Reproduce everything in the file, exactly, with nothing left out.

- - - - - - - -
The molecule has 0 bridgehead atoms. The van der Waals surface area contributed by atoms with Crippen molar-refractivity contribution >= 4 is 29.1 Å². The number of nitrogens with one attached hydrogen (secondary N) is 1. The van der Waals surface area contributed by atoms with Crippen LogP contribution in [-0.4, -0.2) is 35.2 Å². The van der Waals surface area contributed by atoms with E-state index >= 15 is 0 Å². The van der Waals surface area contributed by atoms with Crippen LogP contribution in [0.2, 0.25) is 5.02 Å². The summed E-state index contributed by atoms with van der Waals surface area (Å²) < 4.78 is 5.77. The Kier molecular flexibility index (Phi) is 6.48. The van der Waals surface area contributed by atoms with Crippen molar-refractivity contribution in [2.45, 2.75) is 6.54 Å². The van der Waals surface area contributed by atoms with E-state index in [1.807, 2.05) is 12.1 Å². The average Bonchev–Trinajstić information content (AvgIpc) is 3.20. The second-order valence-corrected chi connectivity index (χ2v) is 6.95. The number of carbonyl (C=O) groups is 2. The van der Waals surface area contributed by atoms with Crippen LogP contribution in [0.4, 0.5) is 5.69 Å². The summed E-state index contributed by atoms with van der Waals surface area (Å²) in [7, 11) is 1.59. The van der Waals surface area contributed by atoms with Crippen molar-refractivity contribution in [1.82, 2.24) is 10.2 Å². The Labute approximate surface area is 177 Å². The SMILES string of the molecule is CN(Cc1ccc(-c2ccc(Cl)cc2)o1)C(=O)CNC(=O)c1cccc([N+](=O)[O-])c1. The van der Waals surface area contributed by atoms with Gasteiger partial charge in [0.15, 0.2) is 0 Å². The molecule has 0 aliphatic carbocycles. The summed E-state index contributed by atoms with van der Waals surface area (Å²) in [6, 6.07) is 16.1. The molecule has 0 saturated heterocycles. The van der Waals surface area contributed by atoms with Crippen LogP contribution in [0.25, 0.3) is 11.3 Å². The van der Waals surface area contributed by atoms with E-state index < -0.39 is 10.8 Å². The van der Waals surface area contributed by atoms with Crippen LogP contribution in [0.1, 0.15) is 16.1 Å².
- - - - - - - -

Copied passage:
The molecule has 0 bridgehead atoms. The van der Waals surface area contributed by atoms with Crippen molar-refractivity contribution >= 4 is 29.1 Å². The number of nitrogens with one attached hydrogen (secondary N) is 1. The van der Waals surface area contributed by atoms with Crippen LogP contribution in [-0.4, -0.2) is 35.2 Å². The van der Waals surface area contributed by atoms with E-state index >= 15 is 0 Å². The van der Waals surface area contributed by atoms with Crippen LogP contribution in [0.2, 0.25) is 5.02 Å². The summed E-state index contributed by atoms with van der Waals surface area (Å²) < 4.78 is 5.77. The Kier molecular flexibility index (Phi) is 6.48. The van der Waals surface area contributed by atoms with Crippen molar-refractivity contribution in [2.45, 2.75) is 6.54 Å². The van der Waals surface area contributed by atoms with E-state index in [1.807, 2.05) is 12.1 Å². The average Bonchev–Trinajstić information content (AvgIpc) is 3.20. The second-order valence-corrected chi connectivity index (χ2v) is 6.95. The number of carbonyl (C=O) groups is 2. The van der Waals surface area contributed by atoms with Crippen LogP contribution in [0.4, 0.5) is 5.69 Å². The summed E-state index contributed by atoms with van der Waals surface area (Å²) in [7, 11) is 1.59. The van der Waals surface area contributed by atoms with Crippen molar-refractivity contribution in [1.82, 2.24) is 10.2 Å². The Labute approximate surface area is 177 Å². The SMILES string of the molecule is CN(Cc1ccc(-c2ccc(Cl)cc2)o1)C(=O)CNC(=O)c1cccc([N+](=O)[O-])c1. The van der Waals surface area contributed by atoms with Gasteiger partial charge in [0.15, 0.2) is 0 Å². The molecule has 0 aliphatic carbocycles. The summed E-state index contributed by atoms with van der Waals surface area (Å²) in [6, 6.07) is 16.1. The molecule has 0 saturated heterocycles. The van der Waals surface area contributed by atoms with Crippen LogP contribution in [0.25, 0.3) is 11.3 Å². The van der Waals surface area contributed by atoms with E-state index < -0.39 is 10.8 Å². The van der Waals surface area contributed by atoms with Crippen LogP contribution in [0.1, 0.15) is 16.1 Å².